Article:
Harmonic Functions

Delbar and the Laplacian

A real function of two variables $$u(x, y)$$ is harmonic iff it is in the kernel of the Laplacian operator: \begin{align*} \Delta u \coloneqq\qty{{\frac{\partial ^2}{\partial x^2}\,} + {\frac{\partial ^2}{\partial y^2}\,}}u = 0 .\end{align*}

\begin{align*} {\partial}\coloneqq{\partial}_z \coloneqq{1\over 2}\qty{{\partial}_x - i {\partial}_y} \quad \text{ and } \quad { \overline{{\partial}}} \coloneqq{\partial}_{\overline{z}} ={1\over 2}\qty{ {\partial}_x + i{\partial}_y} .\end{align*} Moreover, the 1-form corresponding to $$F$$ can be written as \begin{align*} dF = {\partial}F + { \overline{{\partial}}}F = {\frac{\partial F}{\partial z}\,} \,dz+ {\frac{\partial F}{\partial \overline{z}}\,}\,d\overline{z} .\end{align*}

Written slightly more explicitly: \begin{align*} {\frac{\partial F}{\partial z}\,} = {1\over 2}\qty{{\frac{\partial F}{\partial x}\,} + {1\over i}{\frac{\partial F}{\partial y}\,} } && {\frac{\partial F}{\partial \overline{z}}\,} = {1\over 2}\qty{{\frac{\partial F}{\partial x}\,} - {1\over i}{\frac{\partial F}{\partial y}\,} } .\end{align*}

If $$u$$ is harmonic on $$\Omega$$ then \begin{align*} u(z_0) = u(x_0 + i y_0) = {1\over 2\pi r} \oint_{{{\partial}}{\mathbb{D}}_r(z_0)} u \,ds= {1\over \pi r^2} \iint_{{\mathbb{D}}_r(z_0)} u(x, y) \,dx\,dy .\end{align*}

Define \begin{align*} F(r) \coloneqq{1\over 2\pi r} \oint_{{\mathbb{D}}_r(z_0)} u\,ds= {1\over 2\pi} \int_{[-\pi, \pi]} u(z_0 + re^{it} ) \,dt .\end{align*}

Then differentiate: \begin{align*} F'(r) &= {1\over 2 \pi} \int_{[-\pi, \pi]} \cos(t) u_x(z_0 +re^{it} ) + \sin(t) u_y(z_0 + re^{it}) \,dt\\ &= {1\over 2\pi r} \oint_{{{\partial}}{\mathbb{D}}_r(z_0)}\qty{x-x_0\over r} u_x(x, y) + \qty{y-y_0\over r}u_y(x, y) \,ds\\ &= {1\over 2\pi r} \oint_{{{\partial}}{\mathbb{D}}_r(z_0)} {\frac{\partial u}{\partial w}\,} \,ds\qquad w = {\left[ {{x-x_0\over r}, {y-y_0\over r}} \right]} \\ &= {1\over 2\pi r} \iiint_{{\mathbb{D}}_r(z_0)} \Delta u \,dx\,dy\\ &= 0 ,\end{align*} where we’ve used Green’s theorem and that $$\Delta u = 0$$. so $$F$$ is constant. Take $$r\to 1$$ to obtain \begin{align*} F(r) = {1\over 2\pi} \int_{[-\pi, \pi]} u(z_0 + re^{it}) \,ds\longrightarrow\int_{[-\pi, \pi]} u(z_0) \,ds= u(z_0) = u(x_0, y_0) .\end{align*}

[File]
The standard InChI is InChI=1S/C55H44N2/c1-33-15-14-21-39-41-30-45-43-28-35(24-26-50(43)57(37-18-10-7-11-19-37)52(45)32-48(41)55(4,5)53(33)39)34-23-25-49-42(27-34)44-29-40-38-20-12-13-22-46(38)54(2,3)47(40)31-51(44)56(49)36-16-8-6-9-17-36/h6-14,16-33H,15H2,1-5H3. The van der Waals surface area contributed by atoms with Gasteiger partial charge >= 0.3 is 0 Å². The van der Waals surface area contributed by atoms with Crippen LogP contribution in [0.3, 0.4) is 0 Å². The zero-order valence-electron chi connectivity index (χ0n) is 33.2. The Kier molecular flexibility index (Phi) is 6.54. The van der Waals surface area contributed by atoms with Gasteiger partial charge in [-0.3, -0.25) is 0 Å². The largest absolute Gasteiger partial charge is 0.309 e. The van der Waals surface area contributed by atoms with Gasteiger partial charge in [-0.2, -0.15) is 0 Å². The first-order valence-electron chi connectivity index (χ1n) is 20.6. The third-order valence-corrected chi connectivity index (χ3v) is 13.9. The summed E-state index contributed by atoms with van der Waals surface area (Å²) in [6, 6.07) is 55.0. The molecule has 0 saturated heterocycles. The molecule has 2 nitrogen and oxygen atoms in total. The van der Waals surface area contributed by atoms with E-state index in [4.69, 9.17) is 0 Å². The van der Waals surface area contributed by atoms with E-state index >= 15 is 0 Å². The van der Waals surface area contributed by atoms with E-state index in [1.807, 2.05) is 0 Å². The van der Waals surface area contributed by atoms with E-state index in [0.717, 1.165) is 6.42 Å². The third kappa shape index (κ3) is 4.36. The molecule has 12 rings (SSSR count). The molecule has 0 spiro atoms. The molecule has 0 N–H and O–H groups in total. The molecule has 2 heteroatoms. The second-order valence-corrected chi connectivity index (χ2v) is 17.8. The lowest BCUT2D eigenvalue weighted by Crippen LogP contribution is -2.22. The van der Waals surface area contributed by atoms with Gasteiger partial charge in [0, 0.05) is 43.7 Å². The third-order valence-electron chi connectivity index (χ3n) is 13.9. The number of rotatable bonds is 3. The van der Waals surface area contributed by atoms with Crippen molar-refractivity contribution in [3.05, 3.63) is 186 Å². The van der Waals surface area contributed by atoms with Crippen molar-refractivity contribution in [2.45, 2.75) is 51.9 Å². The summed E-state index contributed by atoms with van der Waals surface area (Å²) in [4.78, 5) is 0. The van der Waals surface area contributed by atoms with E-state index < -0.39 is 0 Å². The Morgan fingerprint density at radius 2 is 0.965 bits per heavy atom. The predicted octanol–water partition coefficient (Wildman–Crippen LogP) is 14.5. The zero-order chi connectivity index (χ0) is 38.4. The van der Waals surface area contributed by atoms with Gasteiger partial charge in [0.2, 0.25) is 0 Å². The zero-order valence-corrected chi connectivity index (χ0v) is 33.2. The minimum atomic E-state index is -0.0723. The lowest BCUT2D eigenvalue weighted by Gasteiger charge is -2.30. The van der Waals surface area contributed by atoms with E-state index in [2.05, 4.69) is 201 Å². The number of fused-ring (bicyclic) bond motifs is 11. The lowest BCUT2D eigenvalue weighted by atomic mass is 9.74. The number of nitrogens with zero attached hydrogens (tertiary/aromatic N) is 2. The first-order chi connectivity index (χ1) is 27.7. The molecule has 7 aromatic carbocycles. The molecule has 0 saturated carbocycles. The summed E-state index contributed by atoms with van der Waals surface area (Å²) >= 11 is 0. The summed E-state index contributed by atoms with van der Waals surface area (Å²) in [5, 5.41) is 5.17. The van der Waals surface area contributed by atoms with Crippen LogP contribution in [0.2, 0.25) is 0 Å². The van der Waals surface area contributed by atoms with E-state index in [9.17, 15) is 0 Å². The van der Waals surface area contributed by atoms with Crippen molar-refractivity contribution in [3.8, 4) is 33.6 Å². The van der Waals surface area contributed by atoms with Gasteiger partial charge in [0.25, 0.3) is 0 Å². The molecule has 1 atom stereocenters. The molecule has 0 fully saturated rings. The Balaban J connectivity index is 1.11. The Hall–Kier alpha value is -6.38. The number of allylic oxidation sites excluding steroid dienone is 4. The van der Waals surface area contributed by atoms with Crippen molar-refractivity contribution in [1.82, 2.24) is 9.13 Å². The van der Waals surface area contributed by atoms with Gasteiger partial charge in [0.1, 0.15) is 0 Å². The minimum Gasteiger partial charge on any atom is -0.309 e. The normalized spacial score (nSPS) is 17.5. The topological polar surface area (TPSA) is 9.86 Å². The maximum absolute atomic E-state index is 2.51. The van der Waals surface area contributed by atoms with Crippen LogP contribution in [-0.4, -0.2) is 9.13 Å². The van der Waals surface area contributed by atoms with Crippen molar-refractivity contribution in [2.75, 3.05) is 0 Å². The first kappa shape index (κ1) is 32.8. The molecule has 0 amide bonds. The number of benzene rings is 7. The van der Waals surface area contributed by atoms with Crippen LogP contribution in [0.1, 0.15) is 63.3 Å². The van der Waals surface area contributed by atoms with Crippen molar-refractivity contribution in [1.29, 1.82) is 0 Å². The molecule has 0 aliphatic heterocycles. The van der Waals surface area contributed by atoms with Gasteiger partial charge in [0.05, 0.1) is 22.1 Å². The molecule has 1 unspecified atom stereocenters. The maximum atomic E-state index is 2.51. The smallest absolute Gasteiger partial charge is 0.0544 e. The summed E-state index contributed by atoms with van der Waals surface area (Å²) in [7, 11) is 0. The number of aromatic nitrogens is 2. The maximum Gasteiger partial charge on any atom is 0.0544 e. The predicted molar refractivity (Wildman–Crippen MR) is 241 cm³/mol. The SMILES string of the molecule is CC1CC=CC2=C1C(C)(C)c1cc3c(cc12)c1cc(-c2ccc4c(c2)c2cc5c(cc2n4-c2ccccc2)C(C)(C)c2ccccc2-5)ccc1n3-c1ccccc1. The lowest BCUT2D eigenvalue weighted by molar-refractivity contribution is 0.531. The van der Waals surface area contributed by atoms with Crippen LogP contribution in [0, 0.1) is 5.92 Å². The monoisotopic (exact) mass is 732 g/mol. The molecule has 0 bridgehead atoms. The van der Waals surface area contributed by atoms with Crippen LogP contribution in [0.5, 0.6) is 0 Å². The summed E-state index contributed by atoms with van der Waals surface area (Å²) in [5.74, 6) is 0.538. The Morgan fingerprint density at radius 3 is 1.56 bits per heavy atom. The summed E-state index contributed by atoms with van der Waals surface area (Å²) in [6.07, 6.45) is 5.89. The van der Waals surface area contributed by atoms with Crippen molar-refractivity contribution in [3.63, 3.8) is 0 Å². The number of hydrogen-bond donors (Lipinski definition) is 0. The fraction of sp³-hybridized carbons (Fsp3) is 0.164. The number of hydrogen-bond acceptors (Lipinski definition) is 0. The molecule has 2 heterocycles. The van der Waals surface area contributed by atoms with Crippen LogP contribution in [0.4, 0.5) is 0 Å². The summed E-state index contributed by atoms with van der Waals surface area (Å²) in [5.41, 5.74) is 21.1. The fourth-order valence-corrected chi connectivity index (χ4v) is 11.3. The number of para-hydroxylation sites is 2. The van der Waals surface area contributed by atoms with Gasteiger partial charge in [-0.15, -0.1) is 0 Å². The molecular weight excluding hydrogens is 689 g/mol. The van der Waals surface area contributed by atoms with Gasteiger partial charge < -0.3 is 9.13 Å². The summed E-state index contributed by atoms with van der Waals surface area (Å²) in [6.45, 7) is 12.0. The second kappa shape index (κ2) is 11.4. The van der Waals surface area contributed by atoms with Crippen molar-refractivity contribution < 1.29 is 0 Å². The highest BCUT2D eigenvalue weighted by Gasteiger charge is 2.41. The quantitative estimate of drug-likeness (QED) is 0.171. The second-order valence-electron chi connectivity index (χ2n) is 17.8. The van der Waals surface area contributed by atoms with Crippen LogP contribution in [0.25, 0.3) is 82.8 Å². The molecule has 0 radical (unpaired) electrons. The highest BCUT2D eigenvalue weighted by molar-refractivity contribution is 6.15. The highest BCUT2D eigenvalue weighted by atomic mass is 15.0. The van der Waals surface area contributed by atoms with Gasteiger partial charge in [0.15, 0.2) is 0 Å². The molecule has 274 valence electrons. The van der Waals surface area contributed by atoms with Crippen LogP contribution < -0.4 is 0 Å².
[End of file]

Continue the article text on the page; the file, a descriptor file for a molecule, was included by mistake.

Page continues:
An important use: if $$u$$ satisfies the mean value property on every disc and is continuous, then $$u$$ is automatically harmonic.

Exercises: Harmonic Functions

Show that $$f$$ is holomorphic iff $${ \overline{{\partial}}}f = 0$$.

\begin{align*} 2{ \overline{{\partial}}}f &\coloneqq({\partial}_x + i {\partial}_y) (u+iv) \\ &= u_x + iv_x + iu_y - v_y \\ &= (u_x - v_y) + i(u_y + v_x) \\ &= 0 && \text{by Cauchy-Riemann} .\end{align*}

Show that if $$f = u+iv$$ is holomorphic then $$u, v$$ are harmonic.

Idea: use Cauchy-Riemann, take further derivatives, and use equality of partials.

• By CR, \begin{align*} u_x = v_y && u_y = -v_x .\end{align*}

• Differentiate with respect to $$x$$: \begin{align*} u_{xx} = v_{yx} && u_{yx} = -v_{xx} .\end{align*}

• Differentiate with respect to $$y$$: \begin{align*} u_{xy} = v_{yy} && u_{yy} = -v_{xy} .\end{align*}

• Clairaut’s theorem: partials are equal, so \begin{align*} u_{xx} - v_{yx} = 0 \implies u_{xx} + u_{yy} = 0 \\ \\ v_{xx} + u_{yx} = 0 \implies v_{xx} + v_{yy} = 0 \\ \\ .\end{align*}

Show that if $$u$$ is harmonic on $${\mathbf{R}}^2$$ and bounded, then $$u$$ is constant.

Write $$f=u+iv$$ for $$v$$ a harmonic conjugate of $$u$$, then $$f$$ is holomorphic on $${\mathbf{C}}$$. Now $$e^f = e^{u+iv} = e^u e^{iv}$$ and thus \begin{align*} {\left\lvert {e^f} \right\rvert}\leq {\left\lvert {e^u} \right\rvert} {\left\lvert {e^{iv}} \right\rvert} = {\left\lvert {e^u} \right\rvert} \end{align*} is bounded, so $$f$$ is a bounded entire function and thus constant by Liouville.

Show that if $$u,v$$ are harmonic conjugates, then

• $$u^2-v^2$$ is harmonic
• $$uv$$ is harmonic.
• $$u_x$$ is harmonic.

Write $$f=u+iv$$, which is analytic.

• $$f^2$$ is analytic, and $$f^2 = (u+iv)^2 = u^2 - v^2 + i (2uv)$$, which necessarily has harmonic components.

• Covered by the first case.

• $$f'$$ is analytic and one can write $$f' = u_x + iv_x$$, which has harmonic components.

As an alternative to show that $$uv$$ is harmonic directly by showing it’s in the kernel of the Laplacian. A computation: \begin{align*} \Delta(uv) &= (uv)_{xx} + (uv)_{yy} \\ &= (u_{xx}v + uv_{xx} + 2u_x v_x) + (u_{yy}v + uv_{yy} + 2u_y v_y) \\ &= (u_{xx} + u_{yy}) v + (v_{xx} + v_{yy}) u + 2(u_xv_x + u_yv_y) \\ &= (u_{xx} + u_{yy}) v + (v_{xx} + v_{yy}) u + 2(-u_x u_y + u_y u_x) && v_x = -u_y,\, v_y = u_x \\ &= (u_{xx} + u_{yy}) v + (v_{xx} + v_{yy})u \\ &= \Delta(u)v + \Delta(v)u \\ &= 0 .\end{align*}

Find a harmonic conjugate for \begin{align*} u(x, y) = x^3 - 3xy^2 -x -y .\end{align*}

The standard procedure for harmonic conjugates:

• Start with $$u$$
• Take $${\frac{\partial }{\partial x}\,}$$ to get $$u_x$$
• Apply CR to get $$u_x = v_y$$
• Take $$\int \,dy$$ to get $$v$$, which is essentially the solution up to an unknown $$f(x)$$.
• Take $${\frac{\partial }{\partial x}\,}$$ to get $$v_x$$ which involves $$f_x$$
• Apply CR to set $$v_x = -u_y$$ and solve for $$f_x$$
• Compute $$\int f_x \,dx$$ to obtain $$f(x)$$.

My quick mnemonic:

First, check that $$u$$ is actually harmonic: \begin{align*} \Delta u = {\frac{\partial }{\partial x}\,}(3x^2-3y^2-1) + {\frac{\partial }{\partial y}\,}(-6xy - 1) = 6x + (-6x) = 0 .\end{align*}

Standard procedure: integrate $$v_y=u_x$$ with respect to $$x$$, \begin{align*} v_y = u_x = 3x^2 - 3y^2 - 1 \implies v = \int u_x \,dy= 3x^2y - y^3 - y + f_1(x) .\end{align*} Now differentiate $$v$$ with respect to $$x$$ and set $$v_x = -u_y$$: \begin{align*} v_x = 6xy + (f_1)_x = -u_y = 6xy + 1\implies f_1 = x + c_1 .\end{align*} Thus \begin{align*} v(x, y) = 3x^2y - y^3 - y + x + c_1 .\end{align*}